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The South Australian head of a major construction industry lobby group has hit out at comments by the new head of the peak union body in Australia which he says indicate an acceptance of disregard for the law.

Responding to comments by new Australian Council of Trade Unions Secretary Sally McManus which appear to encourage law breaking where rules are seen to be unfair, Master Builders SA Chief Executive Officer Ian McManus said the comments represented a ‘rejection of democracy’ and ‘cast a long shadow over the entire union movement’.

“What McManus effectively said is it is acceptable for any party to ignore laws they disagree with. By extension, that would include ignoring award rates and safety laws – a position Master Builders SA wholeheartedly rejects,” Markos said.

“Those laws are there for good reasons, whether it be to protect lives or to protect people against union thuggery.”

Master Builders Australia Chief Executive Officer Wilhelm Harnisch agrees, saying that any changes to the law should be made through proper democratic means.

“The comments of Sally McManus, newly appointed Secretary of the ACTU, show utter contempt for the foundations that have made Australia great and should stand condemned,” Harnisch said.

“The comments fail the test of leadership and a very worrying sign that the CFMEU has captured the ACTU’s agenda. Australians know that the places for laws to be changed are at the ballot box and in the Parliament. The community deserves better from its union leaders.”

The latest row follows a statement issued yesterday McManus yesterday in which she indicated that a significant number of rights which workers now enjoy were earned through actions which were considered to be a violation of laws at the time – a statement which employer groups are saying shows contempt for the law.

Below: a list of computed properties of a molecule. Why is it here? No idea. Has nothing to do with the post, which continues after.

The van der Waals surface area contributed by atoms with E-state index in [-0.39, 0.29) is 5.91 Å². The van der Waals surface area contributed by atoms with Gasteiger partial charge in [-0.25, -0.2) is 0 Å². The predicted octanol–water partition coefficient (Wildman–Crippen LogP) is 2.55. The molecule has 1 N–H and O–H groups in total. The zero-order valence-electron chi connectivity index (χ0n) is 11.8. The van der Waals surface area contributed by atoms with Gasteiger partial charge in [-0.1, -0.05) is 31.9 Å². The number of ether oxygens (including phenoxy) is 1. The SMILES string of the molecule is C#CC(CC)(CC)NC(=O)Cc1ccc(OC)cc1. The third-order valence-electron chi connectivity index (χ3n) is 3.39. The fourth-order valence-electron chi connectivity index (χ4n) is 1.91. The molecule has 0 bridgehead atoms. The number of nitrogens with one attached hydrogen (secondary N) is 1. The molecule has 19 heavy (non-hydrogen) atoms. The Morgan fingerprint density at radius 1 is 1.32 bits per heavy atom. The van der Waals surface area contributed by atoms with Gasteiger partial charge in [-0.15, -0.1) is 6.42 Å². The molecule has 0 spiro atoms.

“Australia has been built by working people who have had the courage to stand up to unfair and unjust rules and demand something better,” McManus wrote.

“Every single Australian benefits from superannuation, Medicare, the weekend and minimum wages —these were all won by our parents, grandparents and great-grandparents taking non-violent so-called illegal industrial action.”

“Working people only take these measures when the issue is one of justice, like ensuring workers’ safety on worksites, a fair day’s pay for a fair day’s work or to uphold and improve rights for working people.”

In her statement, McManus wrote that without the union movement, Australia would look like the United States, where she says many of the protections which workers consider to be basic rights in Australia are either inadequate or don’t exist.

Rather than focus on unions, McManus says the government should focus on what she says is ‘rampant lawlessness’ from employers in terms of issues such as worker underpayments, exploitation of workers on foreign visas and practices which jeopardise safety.

The ACTU did not respond to requests seeking clarification on McManus’ statement and whether or not she was indeed indicating the union movement’s acceptance of unlawful behaviour.

Nevertheless, she told the ABC’s 7:30 program last night that that she believed in the rule of law when it is ‘fair and right’ but ‘when it’s unjust I don’t think there’s a problem with breaking it’.

Markos says the comments hark back to earlier comments by Victorian CFMEU boss John Setka, who boasted before a rally in Melbourne about how he told Murray Gregor from the ABCC to ‘go and **** yourself’ when informed by Gregor that CFMEU members were more than likely breaking the law through holding a rally in Melbourne.

At that rally, Setka also suggested that he does not adhere to right of entry laws to give 24 hours’ notice with regard to right of entry laws on the grounds that doing so would compromise safety.

Markos says McManus’ position is disappointing.

“Some of the greatest economic reforms resulted from the strong cooperation that led to the modernisation of Australia’s economy in the 1980s and 1990s. When the contemporaries of one of those parties that led to essential reform – the union movement – says it endorses the breaking of laws, what hope do we have of achieving a stronger economic future for all families?”

“The Australian public and the building and construction industry that works with them deserve and need people focusing on building future opportunities, not breaking laws.”

 
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